As I said in another article FanTeam will feel immediately familiar to FPL players and you’ll certainly have a headstart on the platform if you’re used to the basics of fantasy football. I came over to FanTeam feeling pretty bullish about my chances but I soon learnt the hard way about the things that can trip you up if you’re not used to DFS platforms.
I’m still finding my feet here but what follows below is the advice that I’ve been given, and the things I’ve learned through the mistakes I’ve made, all of which should help you get the best possible start on your FanTeam journey.
The most important piece of advice I was given is that you should play FanTeam aggressively, putting as many eggs as you can in the same basket. This is not a game where you want to hedge your bets (which is generally what I feel more comfortable doing!).
This is quite different to FPL where teams evolve slowly over time and tend to settle around a ‘template’ of the key players, regardless of who they play for.
Just as with FPL, you can have up to 3 players from the same club in your FanTeam lineup. If you’re playing to win, you’ll want to take this to the max and have players from only 4 or 5 different clubs in your lineup. You have to take a chance here and decide on results you want to back, rather than going for a scattergun approach of players from 7 or 8 different clubs.
This approach is called ‘stacking’ and it works because of basic probabilities. Think of clean sheets - difficult to predict but a huge points advantage if you get it right. Predicting one club to get a clean sheet is hard enough but the more clubs you choose in your defence, the less likely it is that they’ll all end up with a clean sheet. Picking fewer clubs maximises your chance of success.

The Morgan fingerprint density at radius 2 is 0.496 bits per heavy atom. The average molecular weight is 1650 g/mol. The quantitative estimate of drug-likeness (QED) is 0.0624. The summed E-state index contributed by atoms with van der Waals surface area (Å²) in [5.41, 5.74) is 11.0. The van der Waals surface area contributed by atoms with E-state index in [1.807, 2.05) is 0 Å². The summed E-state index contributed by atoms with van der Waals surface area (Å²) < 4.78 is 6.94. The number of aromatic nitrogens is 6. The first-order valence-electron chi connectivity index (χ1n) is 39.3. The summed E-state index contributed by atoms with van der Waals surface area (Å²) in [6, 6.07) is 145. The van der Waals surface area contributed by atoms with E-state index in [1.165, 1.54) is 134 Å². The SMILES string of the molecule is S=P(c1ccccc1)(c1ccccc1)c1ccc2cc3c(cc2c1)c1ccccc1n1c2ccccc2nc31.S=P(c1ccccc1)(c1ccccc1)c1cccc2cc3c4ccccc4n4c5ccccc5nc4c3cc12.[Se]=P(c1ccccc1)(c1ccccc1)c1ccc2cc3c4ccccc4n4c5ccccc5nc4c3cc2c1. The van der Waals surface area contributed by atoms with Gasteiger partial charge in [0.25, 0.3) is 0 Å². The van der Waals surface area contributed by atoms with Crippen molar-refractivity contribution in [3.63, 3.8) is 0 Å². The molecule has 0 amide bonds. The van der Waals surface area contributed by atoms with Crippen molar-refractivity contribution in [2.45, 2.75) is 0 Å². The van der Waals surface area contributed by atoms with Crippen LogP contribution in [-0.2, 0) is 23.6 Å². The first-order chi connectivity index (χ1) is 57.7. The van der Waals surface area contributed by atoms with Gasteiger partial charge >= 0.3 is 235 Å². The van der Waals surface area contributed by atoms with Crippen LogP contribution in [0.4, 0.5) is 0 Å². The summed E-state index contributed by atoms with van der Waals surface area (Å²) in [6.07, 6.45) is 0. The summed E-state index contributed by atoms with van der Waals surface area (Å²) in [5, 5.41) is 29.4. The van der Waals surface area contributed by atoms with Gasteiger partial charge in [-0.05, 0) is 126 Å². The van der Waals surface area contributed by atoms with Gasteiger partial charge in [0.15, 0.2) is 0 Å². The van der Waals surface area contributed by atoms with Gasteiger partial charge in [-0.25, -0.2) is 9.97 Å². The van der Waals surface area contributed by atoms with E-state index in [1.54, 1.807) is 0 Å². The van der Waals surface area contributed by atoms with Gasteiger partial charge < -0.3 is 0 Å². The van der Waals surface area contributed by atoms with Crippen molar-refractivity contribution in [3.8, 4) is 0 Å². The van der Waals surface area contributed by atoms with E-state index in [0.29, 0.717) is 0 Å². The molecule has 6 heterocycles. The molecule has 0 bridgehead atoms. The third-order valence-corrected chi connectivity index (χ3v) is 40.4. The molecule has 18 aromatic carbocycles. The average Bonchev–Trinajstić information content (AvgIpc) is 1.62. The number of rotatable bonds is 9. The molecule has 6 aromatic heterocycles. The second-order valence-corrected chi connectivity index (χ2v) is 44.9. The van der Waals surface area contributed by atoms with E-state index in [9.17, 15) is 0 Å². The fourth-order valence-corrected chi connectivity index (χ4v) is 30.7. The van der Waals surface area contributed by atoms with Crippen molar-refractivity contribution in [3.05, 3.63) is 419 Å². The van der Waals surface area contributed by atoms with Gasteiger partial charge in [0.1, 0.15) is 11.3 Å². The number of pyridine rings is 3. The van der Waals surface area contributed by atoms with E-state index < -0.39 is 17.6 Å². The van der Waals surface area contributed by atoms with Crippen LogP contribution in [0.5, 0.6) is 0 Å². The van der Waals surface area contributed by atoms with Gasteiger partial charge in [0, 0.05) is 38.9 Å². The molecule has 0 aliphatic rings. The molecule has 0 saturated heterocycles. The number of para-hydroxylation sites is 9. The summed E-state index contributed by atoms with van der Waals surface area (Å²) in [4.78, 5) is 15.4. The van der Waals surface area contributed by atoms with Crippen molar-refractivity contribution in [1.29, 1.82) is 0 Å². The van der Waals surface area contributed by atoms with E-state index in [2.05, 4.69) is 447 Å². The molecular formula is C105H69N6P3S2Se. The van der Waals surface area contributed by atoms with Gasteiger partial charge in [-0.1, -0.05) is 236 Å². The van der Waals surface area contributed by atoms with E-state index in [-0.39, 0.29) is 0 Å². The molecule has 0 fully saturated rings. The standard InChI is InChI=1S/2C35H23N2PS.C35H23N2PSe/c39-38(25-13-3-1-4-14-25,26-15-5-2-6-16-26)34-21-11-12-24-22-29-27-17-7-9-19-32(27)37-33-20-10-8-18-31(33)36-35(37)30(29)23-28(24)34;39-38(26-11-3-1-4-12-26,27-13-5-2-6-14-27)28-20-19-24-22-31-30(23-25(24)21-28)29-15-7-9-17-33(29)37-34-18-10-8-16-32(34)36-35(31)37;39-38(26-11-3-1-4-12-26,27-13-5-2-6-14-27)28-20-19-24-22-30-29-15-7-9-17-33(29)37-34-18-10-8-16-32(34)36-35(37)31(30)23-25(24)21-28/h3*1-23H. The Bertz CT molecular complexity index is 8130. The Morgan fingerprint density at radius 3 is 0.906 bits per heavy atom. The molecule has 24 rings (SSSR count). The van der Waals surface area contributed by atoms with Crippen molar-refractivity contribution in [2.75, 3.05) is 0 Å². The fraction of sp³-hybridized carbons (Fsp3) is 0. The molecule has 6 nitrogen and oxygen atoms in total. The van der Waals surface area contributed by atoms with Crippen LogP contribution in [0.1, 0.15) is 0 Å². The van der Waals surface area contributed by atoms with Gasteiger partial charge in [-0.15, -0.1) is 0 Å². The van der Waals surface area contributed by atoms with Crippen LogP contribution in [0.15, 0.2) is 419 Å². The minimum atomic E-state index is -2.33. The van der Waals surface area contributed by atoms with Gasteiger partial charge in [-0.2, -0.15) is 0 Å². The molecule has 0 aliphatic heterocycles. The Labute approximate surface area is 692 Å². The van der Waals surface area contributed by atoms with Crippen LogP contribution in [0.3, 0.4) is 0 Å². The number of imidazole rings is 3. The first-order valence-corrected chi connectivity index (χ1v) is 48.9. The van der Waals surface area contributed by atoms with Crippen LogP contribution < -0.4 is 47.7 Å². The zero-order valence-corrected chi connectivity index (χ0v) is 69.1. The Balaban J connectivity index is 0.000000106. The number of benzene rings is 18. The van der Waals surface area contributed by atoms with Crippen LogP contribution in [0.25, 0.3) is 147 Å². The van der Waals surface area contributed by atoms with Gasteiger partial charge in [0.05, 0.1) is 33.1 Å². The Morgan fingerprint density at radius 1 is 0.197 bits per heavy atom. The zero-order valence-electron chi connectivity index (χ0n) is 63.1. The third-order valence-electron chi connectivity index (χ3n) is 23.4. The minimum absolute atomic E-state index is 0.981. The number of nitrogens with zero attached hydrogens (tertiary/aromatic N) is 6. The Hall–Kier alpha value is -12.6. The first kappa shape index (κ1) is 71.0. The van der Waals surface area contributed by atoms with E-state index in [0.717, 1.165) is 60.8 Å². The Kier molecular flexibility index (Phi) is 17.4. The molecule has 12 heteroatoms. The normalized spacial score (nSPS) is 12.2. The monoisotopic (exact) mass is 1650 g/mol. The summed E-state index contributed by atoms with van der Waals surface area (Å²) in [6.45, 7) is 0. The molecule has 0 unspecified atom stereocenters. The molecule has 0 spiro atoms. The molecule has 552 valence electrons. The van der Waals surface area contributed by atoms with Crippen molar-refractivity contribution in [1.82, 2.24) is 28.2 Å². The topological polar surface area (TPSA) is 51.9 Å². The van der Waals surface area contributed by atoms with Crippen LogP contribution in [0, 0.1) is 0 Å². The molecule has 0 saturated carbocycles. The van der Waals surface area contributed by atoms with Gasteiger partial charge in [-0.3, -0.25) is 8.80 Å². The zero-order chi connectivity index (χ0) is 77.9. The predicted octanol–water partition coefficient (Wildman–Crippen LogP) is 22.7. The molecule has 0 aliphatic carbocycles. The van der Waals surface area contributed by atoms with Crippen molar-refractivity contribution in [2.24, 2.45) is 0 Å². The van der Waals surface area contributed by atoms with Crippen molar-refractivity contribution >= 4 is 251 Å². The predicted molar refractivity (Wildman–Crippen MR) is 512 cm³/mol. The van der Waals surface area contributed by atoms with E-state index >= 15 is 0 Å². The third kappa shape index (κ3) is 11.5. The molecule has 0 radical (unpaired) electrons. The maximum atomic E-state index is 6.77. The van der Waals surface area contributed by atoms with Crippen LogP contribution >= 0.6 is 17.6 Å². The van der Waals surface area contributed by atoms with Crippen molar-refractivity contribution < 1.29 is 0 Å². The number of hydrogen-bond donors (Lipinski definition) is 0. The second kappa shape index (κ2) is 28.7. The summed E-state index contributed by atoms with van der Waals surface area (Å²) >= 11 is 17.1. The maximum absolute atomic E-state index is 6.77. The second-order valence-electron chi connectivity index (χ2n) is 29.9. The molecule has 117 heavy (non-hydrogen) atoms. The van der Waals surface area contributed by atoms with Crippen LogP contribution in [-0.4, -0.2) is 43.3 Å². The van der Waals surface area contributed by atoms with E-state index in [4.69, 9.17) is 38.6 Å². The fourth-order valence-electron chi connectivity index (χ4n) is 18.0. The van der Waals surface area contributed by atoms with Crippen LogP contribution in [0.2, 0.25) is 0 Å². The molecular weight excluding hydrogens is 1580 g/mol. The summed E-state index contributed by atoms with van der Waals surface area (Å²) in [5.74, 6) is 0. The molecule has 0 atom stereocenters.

This is such a good hack that FanTeam has imposed a ‘stacking penalty’ to avoid things becoming too predictable. If you pick more than one defensive player (goalkeeper or defender) from a club, the points you receive for a clean sheet will decrease by 1 point for each additional defensive player from the same club. This rule means it’s usually not worth picking more than two defensive players from the same club.
The same stacking principle applies at the other end too - but without any penalty. It’s easier to predict that a club is likely to score than it is to predict which players will have goal involvements. If you think Liverpool are likely to get goals, then putting both Mane and Salah in your team makes more sense than having to pick between the two of them. Similarly for Kane and Son - when one of them has a good game, the other tends to as well (their performances are positively correlated).
This is a ‘go hard or go home’ strategy, so you have to accept that sometimes it will backfire. But when it works, you’ll have a great chance of placing in the money.
FPL teams are fairly static because of the limited number of transfers available, so it’s quite common to have players in your team that are playing against each other. This can be a very bad strategy on FanTeam as it means you’re immediately cutting the number of points you can play for.
This is a particular issue if you’ve got defenders from one club up against midfielders and forwards from another. You’ll be rooting for your defenders to get a clean sheet, while hoping that the midfielders and forwards have a goal involvement. As they can’t both be successful, this immediately caps the points available to you.